Over the past five years, many birds have moved into our house yard, enjoying the cover our growing garden provided. One in particular is the beautiful Grey Shrike Thrush, renowned for its glorious voice. Each year a nest is built in an inconvenient place around the house and babies are raised.
The first year, two eggs were laid in an untidy nest made of bark tucked under the house eaves. The parents seemed unfazed by our comings and goings, especially as the nest was right next to the undercover clothesline. As I pegged out the washing, she would peer down at me, head on one side and one beady eye warning me to keep my distance.
The babies hatched, and as they grew, they would whistle at me with their clear belling call as I passed below. I would answer back, which began a lengthy discussion between us. I developed a real affection for these innocent little creatures and looked forward to them fledging and making their way out in the world.
The reality of life with our big poodles crashed in on me when I found little bodies strewn around the yard. That first clumsy flight to the ground had proved their undoing.
My heart broken, I resolved never to allow them to build in the house yard again. The next year, that cosy nesting place was blocked off with timber, and the following nest around the other side was demolished before it was completed. She finally got the hint, and moved out.
The season after, a manhole built into the studio veranda blew aside a little, and the lovebirds got in and nested there, leaving a trail of old bark and bird poop hanging out underneath. We had to leave it open as we could hear babies stirring inside.
Once they fledged, the door was put firmly back in place.
We had another year off, until this season, when my man’s shed was left open for a few days and they got in. Heart sinking, I shut the roller door, but that didn’t stop her. The babies hatched out and soon they were bustling around with dinner in their beaks. How did she get in?
The penny dropped when I saw her land in front of the cat door (no cat!), hop in and feed the babes. Next she flew out through the top of the roller door. Clever things!
Over past few days, the babies’ voices had strengthened and I began to worry about the poodles again. At dinner tonight, I thought the calls had changed position and went outside to see. Sure enough one was out, and Zara, the crazy teenager, was hot on its trail. Screaming loud enough to break glass, I tried to head her off. My noise slowed her down long enough for me to pick the thing up and put it over the fence, its squawking parent in hot pursuit. The man of the house trailed after me moaning about the drama, totally horrified by the racket and my behaviour.
Poor confused Zara was unceremoniously dumped inside while I went into the shed to see to the other. Clambering with my bung leg up the ladder, held at the base by my still muttering man, I thought I might pull the nest out, with baby intact, and put it over the fence. As I did, I discovered there were two in there, with one flying out and across the shed onto the window ledge.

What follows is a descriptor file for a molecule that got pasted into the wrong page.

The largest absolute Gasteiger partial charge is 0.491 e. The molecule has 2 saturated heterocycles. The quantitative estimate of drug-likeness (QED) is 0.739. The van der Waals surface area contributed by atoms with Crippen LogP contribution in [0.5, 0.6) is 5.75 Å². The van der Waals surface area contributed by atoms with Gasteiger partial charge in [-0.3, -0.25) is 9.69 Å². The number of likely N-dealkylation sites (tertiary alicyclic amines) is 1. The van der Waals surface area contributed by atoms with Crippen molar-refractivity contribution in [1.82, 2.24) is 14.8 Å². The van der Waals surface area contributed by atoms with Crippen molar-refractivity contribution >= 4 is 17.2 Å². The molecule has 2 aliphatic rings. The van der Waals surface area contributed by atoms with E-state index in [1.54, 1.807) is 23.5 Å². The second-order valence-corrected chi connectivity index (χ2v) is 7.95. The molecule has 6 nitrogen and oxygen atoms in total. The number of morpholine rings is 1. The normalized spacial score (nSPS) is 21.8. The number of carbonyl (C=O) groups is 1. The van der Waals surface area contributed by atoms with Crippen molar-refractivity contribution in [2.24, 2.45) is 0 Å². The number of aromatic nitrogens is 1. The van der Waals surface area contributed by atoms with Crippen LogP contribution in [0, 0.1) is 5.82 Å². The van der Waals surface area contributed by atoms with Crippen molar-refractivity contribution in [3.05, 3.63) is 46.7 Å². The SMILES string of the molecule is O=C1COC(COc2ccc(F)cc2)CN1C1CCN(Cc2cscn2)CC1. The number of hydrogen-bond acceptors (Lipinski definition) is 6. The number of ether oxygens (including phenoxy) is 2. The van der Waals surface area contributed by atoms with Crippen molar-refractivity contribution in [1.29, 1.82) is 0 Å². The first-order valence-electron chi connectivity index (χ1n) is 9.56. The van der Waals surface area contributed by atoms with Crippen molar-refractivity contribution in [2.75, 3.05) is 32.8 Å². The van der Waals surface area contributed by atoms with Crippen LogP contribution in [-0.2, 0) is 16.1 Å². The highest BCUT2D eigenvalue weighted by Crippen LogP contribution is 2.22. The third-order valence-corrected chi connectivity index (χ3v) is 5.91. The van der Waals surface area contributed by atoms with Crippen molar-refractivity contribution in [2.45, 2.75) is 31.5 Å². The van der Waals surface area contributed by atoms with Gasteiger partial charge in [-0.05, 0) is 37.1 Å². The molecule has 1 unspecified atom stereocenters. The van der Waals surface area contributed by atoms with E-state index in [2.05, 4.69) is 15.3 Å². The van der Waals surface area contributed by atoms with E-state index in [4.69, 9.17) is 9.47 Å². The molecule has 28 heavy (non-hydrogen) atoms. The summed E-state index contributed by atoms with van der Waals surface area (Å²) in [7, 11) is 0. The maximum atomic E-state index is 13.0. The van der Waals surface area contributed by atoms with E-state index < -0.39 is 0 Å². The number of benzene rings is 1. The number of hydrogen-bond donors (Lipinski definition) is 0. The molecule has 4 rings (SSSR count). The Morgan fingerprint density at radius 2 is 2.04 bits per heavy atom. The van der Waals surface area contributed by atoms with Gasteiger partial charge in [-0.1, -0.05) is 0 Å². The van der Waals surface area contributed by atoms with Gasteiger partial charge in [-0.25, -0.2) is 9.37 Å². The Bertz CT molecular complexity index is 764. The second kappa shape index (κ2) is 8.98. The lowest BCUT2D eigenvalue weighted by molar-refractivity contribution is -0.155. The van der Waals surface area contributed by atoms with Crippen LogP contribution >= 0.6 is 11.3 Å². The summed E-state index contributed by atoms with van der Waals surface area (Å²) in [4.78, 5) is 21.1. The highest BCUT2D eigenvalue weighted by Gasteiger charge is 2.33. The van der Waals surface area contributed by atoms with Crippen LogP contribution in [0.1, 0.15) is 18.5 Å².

The other one hunkered down in the nest with wide eyes.
Totally nonplussed by vulnerable babies everywhere, we dumped the poodles into their run for the night. The shed door is open, both babies are out of their nest in there, but flying OK, and the third down below safely ensconced in the maple tree for the night. Both parents are still plugged in and feeding them.
My idea of heaven will be to get up in the morning and all have gone safely into their new lives, up in the trees where they belong!
That done, the light was so beautiful, and so was my first iris to flower.
Dusk, and the colours are so intense.............Postscript No. 1 : Morning has arrived and two babies are still piping away out in the shed. Today will be very hot (37C), so the poodles will have to be kept inside just in case they fly out onto the ground.
It seems the parent's problems are not over, our resident kookaburra has just flown past with a thrush in hot pursuit.
Postscript No 2: When I went out checking on the babies' progress in the shed, mother bird followed me in squawking. One chick was on the ground peeping away.
Still telling me off, she called to the babe, tempting it outside into the garden. So vulnerable and eager to survive ....
It flew clumsily up into a tree and upset the resident wrens nesting in there, sparking off a whole new neighbourhood problem! But it was safer...........
Postscript No. 3: After a hot day, the little voice in the shed seemed to lose confidence, and I worried about whether our last baby mattered as much as the first two. A parent would appear occasionally with bug in beak to feed it, which gave me heart.
After our dinner and the weather cooled somewhat, I found it out on the ground wondering what to do next. I picked the frightened little thing up and put him into a nearby tree, hoping he would keep calling and a parent would find him. Sure enough, she was delighted to find it out and safe and fed it some more.
The poodles were very disappointed to have to sleep in their run for a second night, but I do get a better night's sleep when they do. My man always finds things to say to encourage me to exile them at night more regularly.
This morning, I can hear babies over in our little 'forest' with their parents calling, so some have survived. Hopefully the kookaburra will eat elsewhere until they gain strength and flying practice.
Next year, all entrances will be blocked!
"You fall out of your mother's womb, you crawl across open country under fire, and drop into your grave."
..... Quentin Crisp